Even before installing the triple-decker over our countertop, I am ready to declare Project Hand-Washing a success. What's more, it was successful at our busiest, tiredest time of the school year, suggesting that this lifestyle change is sustainable.
Which means I can take the dishwasher out, and proceed to Step Two.
Step Two involves laundry.
Laundry is another big energy piggy in our house, because of that electric clothes drier. We use the drier because our washer is in the basement, and the basement, while dry enough to allow clothes to dry eventually, generally imparts to them a delightful aroma of heating oil and mildew. Not Very Nice.
What's more, our yard is tiny. There is nowhere for a clothesline to go. So indoor drying is really the only alternative to a clothes drier--but the washer is in the basement, which is at the end of not one but two narrow and twisting flights of stairs from our part of the duplex in which we live. Not only does this mean that carrying the wet clothes up the stairs would be a huge project, but it has also always meant that Peter, who does not have the back problems I do, has been stuck doing the laundry all on his lonesome.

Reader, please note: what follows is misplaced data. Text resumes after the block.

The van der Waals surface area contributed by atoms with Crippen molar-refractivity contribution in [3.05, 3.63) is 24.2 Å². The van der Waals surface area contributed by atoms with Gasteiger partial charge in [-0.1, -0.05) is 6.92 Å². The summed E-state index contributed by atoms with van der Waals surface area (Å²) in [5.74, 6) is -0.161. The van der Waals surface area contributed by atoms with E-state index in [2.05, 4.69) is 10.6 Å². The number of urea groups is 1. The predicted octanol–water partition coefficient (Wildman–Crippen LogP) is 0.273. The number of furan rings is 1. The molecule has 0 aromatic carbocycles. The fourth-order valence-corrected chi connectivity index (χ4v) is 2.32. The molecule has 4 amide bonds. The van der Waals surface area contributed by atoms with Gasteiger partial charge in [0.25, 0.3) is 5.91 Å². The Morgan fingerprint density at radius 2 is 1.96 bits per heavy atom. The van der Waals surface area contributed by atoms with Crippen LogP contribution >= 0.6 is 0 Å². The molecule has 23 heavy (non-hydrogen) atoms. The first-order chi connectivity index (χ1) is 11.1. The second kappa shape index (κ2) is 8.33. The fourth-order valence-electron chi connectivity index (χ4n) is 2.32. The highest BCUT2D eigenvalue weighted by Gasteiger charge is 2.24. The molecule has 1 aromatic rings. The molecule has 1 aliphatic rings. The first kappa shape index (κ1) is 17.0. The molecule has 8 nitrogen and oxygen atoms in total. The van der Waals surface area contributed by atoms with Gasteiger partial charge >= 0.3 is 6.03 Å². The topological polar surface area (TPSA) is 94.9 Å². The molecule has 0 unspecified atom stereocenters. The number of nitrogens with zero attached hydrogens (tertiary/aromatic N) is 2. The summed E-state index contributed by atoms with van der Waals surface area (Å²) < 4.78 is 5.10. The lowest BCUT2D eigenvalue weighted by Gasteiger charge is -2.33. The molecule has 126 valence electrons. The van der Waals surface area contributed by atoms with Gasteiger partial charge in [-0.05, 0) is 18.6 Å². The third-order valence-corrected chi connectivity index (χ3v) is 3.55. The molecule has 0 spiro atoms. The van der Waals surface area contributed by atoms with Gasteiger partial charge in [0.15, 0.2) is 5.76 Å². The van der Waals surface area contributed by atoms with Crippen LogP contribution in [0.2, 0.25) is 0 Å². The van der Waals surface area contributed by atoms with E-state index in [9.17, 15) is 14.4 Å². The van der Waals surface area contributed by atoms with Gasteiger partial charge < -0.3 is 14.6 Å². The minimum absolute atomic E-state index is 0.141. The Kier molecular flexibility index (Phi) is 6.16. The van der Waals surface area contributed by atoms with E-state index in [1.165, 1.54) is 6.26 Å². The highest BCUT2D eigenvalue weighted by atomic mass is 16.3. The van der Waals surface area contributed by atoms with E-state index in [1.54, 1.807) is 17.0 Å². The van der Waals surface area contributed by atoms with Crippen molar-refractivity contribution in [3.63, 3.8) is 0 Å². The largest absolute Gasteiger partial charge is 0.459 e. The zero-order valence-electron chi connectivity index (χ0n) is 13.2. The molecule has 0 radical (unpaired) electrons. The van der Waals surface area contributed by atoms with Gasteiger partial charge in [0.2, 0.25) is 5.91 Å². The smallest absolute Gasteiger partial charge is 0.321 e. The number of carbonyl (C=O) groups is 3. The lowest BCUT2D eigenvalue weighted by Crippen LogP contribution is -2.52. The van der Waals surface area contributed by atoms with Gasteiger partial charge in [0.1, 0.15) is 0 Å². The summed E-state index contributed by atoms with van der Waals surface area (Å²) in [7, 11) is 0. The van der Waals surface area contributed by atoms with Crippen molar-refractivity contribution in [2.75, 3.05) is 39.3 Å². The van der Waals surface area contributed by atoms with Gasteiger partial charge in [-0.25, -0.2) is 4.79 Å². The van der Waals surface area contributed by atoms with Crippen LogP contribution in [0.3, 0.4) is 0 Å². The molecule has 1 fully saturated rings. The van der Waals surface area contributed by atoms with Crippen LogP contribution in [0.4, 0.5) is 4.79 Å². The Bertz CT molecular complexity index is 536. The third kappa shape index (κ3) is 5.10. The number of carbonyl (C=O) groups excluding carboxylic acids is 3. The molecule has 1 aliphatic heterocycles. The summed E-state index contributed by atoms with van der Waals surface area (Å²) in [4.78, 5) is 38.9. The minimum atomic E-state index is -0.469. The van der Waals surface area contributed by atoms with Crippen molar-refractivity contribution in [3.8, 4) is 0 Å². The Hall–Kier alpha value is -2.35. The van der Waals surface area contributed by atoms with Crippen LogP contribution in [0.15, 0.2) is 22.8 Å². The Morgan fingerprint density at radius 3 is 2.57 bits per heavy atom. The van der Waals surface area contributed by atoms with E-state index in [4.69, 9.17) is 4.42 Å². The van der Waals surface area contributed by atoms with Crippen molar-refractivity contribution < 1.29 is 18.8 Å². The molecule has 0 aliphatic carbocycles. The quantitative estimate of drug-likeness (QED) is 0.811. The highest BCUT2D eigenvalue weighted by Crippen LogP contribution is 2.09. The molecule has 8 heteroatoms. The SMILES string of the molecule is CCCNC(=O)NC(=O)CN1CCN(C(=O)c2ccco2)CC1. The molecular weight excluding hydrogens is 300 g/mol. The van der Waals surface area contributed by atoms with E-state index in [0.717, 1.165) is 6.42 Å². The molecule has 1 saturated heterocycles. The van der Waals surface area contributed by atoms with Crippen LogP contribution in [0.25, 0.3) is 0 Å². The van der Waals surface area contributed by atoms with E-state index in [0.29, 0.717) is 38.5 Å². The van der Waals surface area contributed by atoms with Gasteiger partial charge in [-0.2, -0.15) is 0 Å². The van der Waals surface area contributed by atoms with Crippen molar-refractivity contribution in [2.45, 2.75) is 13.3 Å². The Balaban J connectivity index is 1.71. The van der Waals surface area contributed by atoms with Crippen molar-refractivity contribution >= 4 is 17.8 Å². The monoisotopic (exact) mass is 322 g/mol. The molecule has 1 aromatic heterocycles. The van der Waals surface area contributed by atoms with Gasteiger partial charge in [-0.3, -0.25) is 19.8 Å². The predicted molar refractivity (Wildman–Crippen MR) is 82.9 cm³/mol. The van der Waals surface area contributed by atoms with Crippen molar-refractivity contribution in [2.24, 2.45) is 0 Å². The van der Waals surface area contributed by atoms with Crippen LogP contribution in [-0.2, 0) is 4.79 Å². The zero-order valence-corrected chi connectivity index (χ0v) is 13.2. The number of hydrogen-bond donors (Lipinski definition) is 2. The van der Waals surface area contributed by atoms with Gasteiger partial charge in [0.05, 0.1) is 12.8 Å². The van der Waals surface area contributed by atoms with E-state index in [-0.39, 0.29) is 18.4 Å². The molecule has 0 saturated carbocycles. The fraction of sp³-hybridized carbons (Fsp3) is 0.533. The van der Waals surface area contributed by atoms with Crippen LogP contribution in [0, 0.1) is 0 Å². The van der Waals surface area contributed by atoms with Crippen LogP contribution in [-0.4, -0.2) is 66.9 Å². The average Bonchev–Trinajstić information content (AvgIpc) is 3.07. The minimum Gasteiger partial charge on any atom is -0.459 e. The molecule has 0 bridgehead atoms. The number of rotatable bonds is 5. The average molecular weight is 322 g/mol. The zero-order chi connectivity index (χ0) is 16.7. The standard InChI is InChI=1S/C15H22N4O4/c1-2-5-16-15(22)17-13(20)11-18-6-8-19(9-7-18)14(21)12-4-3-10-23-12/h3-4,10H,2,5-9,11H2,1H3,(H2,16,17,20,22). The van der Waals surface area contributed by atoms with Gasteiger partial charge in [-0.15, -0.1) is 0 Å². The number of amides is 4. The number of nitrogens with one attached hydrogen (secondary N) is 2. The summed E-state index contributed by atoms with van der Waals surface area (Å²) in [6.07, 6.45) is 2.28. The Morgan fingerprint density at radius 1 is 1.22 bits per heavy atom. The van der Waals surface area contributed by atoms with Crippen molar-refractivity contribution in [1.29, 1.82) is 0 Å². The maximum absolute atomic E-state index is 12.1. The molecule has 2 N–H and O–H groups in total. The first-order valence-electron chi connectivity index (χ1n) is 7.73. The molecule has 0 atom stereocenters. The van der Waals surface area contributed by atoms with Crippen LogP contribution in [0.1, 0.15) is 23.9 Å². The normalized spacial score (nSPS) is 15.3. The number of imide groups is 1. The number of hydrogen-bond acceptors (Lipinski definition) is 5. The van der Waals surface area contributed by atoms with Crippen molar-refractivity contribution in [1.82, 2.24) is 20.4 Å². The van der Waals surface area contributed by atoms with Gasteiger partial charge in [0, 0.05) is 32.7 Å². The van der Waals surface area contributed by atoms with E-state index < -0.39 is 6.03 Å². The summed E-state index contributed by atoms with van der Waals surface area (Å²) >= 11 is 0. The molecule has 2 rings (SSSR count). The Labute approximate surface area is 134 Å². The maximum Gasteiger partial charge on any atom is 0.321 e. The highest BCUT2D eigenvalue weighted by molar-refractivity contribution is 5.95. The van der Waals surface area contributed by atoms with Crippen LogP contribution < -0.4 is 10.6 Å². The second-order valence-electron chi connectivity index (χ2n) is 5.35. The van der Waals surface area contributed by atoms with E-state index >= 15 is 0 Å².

And whatever my feelings are on the energy waste of electric driers, it's pretty clear to me that those of us blessed with mates who are willing to do all the laundry, every single week, are ungrateful and pettish little monsters, if we turn around and preach at them about how it gets done!
The only way to ethically reform our laundry drying system, I believe, is for me to be doing at least half the work. (More would be better--I owe this guy for about fifteen years worth of sorting, toting, and folding!)
And for that to happen, the washing machine needs to be on the same floor we live on.
Like, maybe in the vacancy in our kitchen where the dishwasher used to be? Maybe one of those nice, energy efficient front loaders?
Wish me luck. Peter says he's willing to consider it. And I've got a few ideas for space-efficient clothes drying racks, too.